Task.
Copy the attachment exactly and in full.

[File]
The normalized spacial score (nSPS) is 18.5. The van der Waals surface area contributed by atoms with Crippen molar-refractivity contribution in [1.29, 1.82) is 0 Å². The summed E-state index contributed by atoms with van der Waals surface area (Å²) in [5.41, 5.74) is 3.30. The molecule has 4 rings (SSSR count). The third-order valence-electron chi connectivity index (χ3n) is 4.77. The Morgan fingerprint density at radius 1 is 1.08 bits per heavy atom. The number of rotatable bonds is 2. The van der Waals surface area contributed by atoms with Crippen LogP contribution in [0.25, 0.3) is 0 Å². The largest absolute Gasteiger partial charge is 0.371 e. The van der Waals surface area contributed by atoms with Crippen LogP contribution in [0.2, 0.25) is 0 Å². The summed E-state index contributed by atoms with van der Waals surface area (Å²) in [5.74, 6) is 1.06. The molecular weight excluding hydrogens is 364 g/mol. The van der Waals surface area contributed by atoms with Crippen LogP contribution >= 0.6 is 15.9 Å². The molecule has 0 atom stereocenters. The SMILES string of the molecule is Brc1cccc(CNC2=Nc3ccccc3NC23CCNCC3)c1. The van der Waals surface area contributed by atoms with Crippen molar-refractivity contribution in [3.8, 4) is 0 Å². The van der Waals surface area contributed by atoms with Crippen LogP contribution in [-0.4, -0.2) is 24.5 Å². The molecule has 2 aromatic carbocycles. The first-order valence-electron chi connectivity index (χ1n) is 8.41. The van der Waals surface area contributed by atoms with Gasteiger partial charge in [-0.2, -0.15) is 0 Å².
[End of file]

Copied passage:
The normalized spacial score (nSPS) is 18.5. The van der Waals surface area contributed by atoms with Crippen molar-refractivity contribution in [1.29, 1.82) is 0 Å². The summed E-state index contributed by atoms with van der Waals surface area (Å²) in [5.41, 5.74) is 3.30. The molecule has 4 rings (SSSR count). The third-order valence-electron chi connectivity index (χ3n) is 4.77. The Morgan fingerprint density at radius 1 is 1.08 bits per heavy atom. The number of rotatable bonds is 2. The van der Waals surface area contributed by atoms with Crippen LogP contribution in [0.25, 0.3) is 0 Å². The largest absolute Gasteiger partial charge is 0.371 e. The van der Waals surface area contributed by atoms with Crippen LogP contribution in [0.2, 0.25) is 0 Å². The summed E-state index contributed by atoms with van der Waals surface area (Å²) in [5.74, 6) is 1.06. The molecular weight excluding hydrogens is 364 g/mol. The van der Waals surface area contributed by atoms with Crippen LogP contribution >= 0.6 is 15.9 Å². The molecule has 0 atom stereocenters. The SMILES string of the molecule is Brc1cccc(CNC2=Nc3ccccc3NC23CCNCC3)c1. The van der Waals surface area contributed by atoms with Crippen molar-refractivity contribution in [3.8, 4) is 0 Å². The van der Waals surface area contributed by atoms with Crippen LogP contribution in [-0.4, -0.2) is 24.5 Å². The molecule has 2 aromatic carbocycles. The first-order valence-electron chi connectivity index (χ1n) is 8.41. The van der Waals surface area contributed by atoms with Gasteiger partial charge in [-0.2, -0.15) is 0 Å².